The typical way to measure the internal resistance of a battery, that I've found through research, is by connecting the battery in a circuit with a resistor, measuring voltage through the battery, calculate current, measure voltage through the resistor, find the voltage drop and use kirchoff laws to calculate the remaining resistance, which would be internal resistance.

A professor mentioned that this is too inaccurate for batteries with very low internal resistances, so is there another, more accurate way to test the internal resistance of a standard battery?

  • 3
    \$\begingroup\$ It's going to change with load, temperature and health of battery. It may be a fairly pointless exercise to go for "accuracy" in this case. \$\endgroup\$
    – Transistor
    Apr 3, 2018 at 22:03
  • \$\begingroup\$ use a calibrated constant current load ... a normal load resistor would change its value when it heats up .... the resistance change may be a significant percentage of the battery's internal resistance \$\endgroup\$
    – jsotola
    Apr 3, 2018 at 22:10
  • \$\begingroup\$ You can connect a zero ohm short to the battery and measure the current. However, do not leave it connected for more than a microsecond. \$\endgroup\$ Apr 10, 2018 at 3:47

3 Answers 3


The easiest is to use an AC current, just like a network analyzer.

You can use a switchable current sink of known value, or a resistor and a FET. Measure voltage with current on, then with current off, substract, divide by current, you get internal resistance. If you keep repeating this on/off cycle, this is equivalent to using an AC current.

An advantage of AC measurement is that you can use a capacitor to get rid of the DC, and only handle the small AC voltage. It also ignores any DC offset in the signal chain, from opamps etc. AC measurement is the most accurate method.

You can use something like this as an experiment:


simulate this circuit – Schematic created using CircuitLab

Here the voltage source on the left drives an AC signal through R1 and C1 into the battery. This is AC coupled via C1.

C2 extracts the AC voltage on the battery.

Knowing AC voltage V1, once you measure the AC voltage on "OUT", battery internal resistance is easily calculated, as it forms a resistive divider with R1.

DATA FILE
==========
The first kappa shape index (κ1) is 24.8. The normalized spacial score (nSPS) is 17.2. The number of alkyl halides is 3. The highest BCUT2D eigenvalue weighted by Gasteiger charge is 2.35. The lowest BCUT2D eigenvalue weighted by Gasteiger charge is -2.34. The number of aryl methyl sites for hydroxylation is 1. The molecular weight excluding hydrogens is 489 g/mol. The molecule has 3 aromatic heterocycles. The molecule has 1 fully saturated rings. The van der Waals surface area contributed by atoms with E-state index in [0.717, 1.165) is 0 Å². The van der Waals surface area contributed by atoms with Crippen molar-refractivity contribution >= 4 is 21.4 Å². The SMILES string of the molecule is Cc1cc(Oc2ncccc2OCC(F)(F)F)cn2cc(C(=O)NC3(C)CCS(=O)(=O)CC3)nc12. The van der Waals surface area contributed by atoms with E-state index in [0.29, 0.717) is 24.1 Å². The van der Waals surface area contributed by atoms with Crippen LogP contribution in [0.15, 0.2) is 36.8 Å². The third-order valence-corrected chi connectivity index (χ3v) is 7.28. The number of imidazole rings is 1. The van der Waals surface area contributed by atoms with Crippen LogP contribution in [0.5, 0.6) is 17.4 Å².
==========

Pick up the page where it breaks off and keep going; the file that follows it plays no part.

You can do this with a soundcard, or with a function generator and a multimeter. Make sure you calibrate and verify your test rig by replacing the battery with a resistor of known value, which should be of the same order of magnitude than the expected resistance to be measured.

  • \$\begingroup\$ +1 for an approach that's new to me. The user might want to limit the current injected into the battery to a safe value. \$\endgroup\$
    – Transistor
    Apr 3, 2018 at 22:22
  • \$\begingroup\$ @Transistor the resistor limits the current, this is in fact a network analyzer... it works with a soundcard too. \$\endgroup\$
    – bobflux
    Apr 3, 2018 at 22:23
  • 2
    \$\begingroup\$ Frequency of the V1sine better be more than 10Hz if measurement at the output will be made by a scope's AC coupling. (?) \$\endgroup\$
    – user16307
    Apr 3, 2018 at 22:27
  • \$\begingroup\$ Soundcard, function generator... Why not just AC from the power outlet, perhaps via a transformer to reduce the voltage? \$\endgroup\$
    – Greendrake
    Mar 11, 2021 at 12:44

The objection by your professor to the method you described is wrong. If a battery has low impedance, you just increase the load, so the difference can be better measurable.

The problem, however, is quite deeper. Batteries usually don't have a steady DC load, and often people need to know the battery reaction to impulse load. The issue is that the battery doesn't have a single "impedance" that can be used for estimation of its response to load. Every battery have a spectrum of impedances, different impedance for different frequency of loading. This topic of engineering is called "Electrochemical Impedance Spectroscopy". An example of presentation. See also this article from BatteryUniversity, with an example of "electrochemical spectrum".

enter image description here

So, the most accurate way to characterize internal impedance of a battery is to measure its spectrum, using, for example, the circuit suggested by peufeu.

However, this is not all. The EI-spectrum is usually collected using "small signal" applied. As Lorenzo Donati commented below, the value of impedance is not only dependent on frequency, but its is also nonlinear with amplitude of applied signal/load, which adds another dimension into complexity of the problem.

  • \$\begingroup\$ Those Bode Plots are characteristic of the presence of a Warburg impedance (in absence of convection.) Shift to Nyquist and it becomes more obvious. I should have guessed, regarding batteries, but I'd never considered it before. Thanks! \$\endgroup\$
    – jonk
    Apr 4, 2018 at 2:11
  • 1
    \$\begingroup\$ the battery doesn't have a single "impedance" : to put it simply, the internal impedance of a battery is non-linear (contrary to common belief and simple "voltage source+resistor" models). (+1) for pointing that out! \$\endgroup\$ Apr 4, 2018 at 8:53
  • \$\begingroup\$ Good point, interesting article. Me to +1 \$\endgroup\$
    – Dorian
    Apr 4, 2018 at 14:43

Internal resistance is an approximation of a complex V(I) function of a battery, so there is no "true" internal resistance value you could accurately measure in the first place. The most representative measurement you can do is the actual V(I) curve for relevant current values. If, by chance, you obtain a straight line - bingo, your battery can be accurately described by a single internal resistance value. Otherwise, you'll have to use the curve you've got to determine current and voltage values for any given load.


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